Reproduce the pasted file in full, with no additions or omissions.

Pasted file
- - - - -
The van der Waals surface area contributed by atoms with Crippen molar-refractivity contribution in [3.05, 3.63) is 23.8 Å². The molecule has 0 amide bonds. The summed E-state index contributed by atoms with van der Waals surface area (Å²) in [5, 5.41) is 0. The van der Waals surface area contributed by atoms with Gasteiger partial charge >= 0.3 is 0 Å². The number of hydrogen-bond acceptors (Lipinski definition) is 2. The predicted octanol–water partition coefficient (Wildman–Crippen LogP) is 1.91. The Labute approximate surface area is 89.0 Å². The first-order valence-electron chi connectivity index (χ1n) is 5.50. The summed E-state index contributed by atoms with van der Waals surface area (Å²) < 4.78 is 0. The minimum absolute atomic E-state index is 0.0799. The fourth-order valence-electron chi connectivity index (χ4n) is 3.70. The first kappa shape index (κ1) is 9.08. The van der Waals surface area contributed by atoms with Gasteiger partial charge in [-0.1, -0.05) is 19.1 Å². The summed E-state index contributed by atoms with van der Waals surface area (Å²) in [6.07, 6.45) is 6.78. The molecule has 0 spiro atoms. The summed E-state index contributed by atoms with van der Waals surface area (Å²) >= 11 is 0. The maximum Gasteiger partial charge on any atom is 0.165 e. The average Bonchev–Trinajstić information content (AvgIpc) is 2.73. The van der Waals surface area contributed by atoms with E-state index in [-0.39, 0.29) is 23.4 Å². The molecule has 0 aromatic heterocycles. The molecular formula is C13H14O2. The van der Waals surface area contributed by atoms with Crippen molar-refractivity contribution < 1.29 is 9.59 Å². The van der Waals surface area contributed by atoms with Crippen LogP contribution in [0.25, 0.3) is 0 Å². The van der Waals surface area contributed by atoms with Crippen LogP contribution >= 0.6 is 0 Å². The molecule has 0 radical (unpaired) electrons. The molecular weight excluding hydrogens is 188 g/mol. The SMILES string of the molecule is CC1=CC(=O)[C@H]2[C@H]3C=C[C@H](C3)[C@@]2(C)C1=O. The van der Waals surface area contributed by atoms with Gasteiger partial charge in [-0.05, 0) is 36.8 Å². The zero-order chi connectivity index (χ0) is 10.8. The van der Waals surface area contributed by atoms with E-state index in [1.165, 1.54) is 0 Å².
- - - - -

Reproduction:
The van der Waals surface area contributed by atoms with Crippen molar-refractivity contribution in [3.05, 3.63) is 23.8 Å². The molecule has 0 amide bonds. The summed E-state index contributed by atoms with van der Waals surface area (Å²) in [5, 5.41) is 0. The van der Waals surface area contributed by atoms with Gasteiger partial charge >= 0.3 is 0 Å². The number of hydrogen-bond acceptors (Lipinski definition) is 2. The predicted octanol–water partition coefficient (Wildman–Crippen LogP) is 1.91. The Labute approximate surface area is 89.0 Å². The first-order valence-electron chi connectivity index (χ1n) is 5.50. The summed E-state index contributed by atoms with van der Waals surface area (Å²) < 4.78 is 0. The minimum absolute atomic E-state index is 0.0799. The fourth-order valence-electron chi connectivity index (χ4n) is 3.70. The first kappa shape index (κ1) is 9.08. The van der Waals surface area contributed by atoms with Gasteiger partial charge in [-0.1, -0.05) is 19.1 Å². The summed E-state index contributed by atoms with van der Waals surface area (Å²) in [6.07, 6.45) is 6.78. The molecule has 0 spiro atoms. The summed E-state index contributed by atoms with van der Waals surface area (Å²) >= 11 is 0. The maximum Gasteiger partial charge on any atom is 0.165 e. The average Bonchev–Trinajstić information content (AvgIpc) is 2.73. The van der Waals surface area contributed by atoms with E-state index in [-0.39, 0.29) is 23.4 Å². The molecule has 0 aromatic heterocycles. The molecular formula is C13H14O2. The van der Waals surface area contributed by atoms with Crippen molar-refractivity contribution < 1.29 is 9.59 Å². The van der Waals surface area contributed by atoms with Crippen LogP contribution in [0.25, 0.3) is 0 Å². The van der Waals surface area contributed by atoms with Crippen LogP contribution >= 0.6 is 0 Å². The molecule has 0 radical (unpaired) electrons. The molecular weight excluding hydrogens is 188 g/mol. The SMILES string of the molecule is CC1=CC(=O)[C@H]2[C@H]3C=C[C@H](C3)[C@@]2(C)C1=O. The van der Waals surface area contributed by atoms with Gasteiger partial charge in [-0.05, 0) is 36.8 Å². The zero-order chi connectivity index (χ0) is 10.8. The van der Waals surface area contributed by atoms with E-state index in [1.165, 1.54) is 0 Å².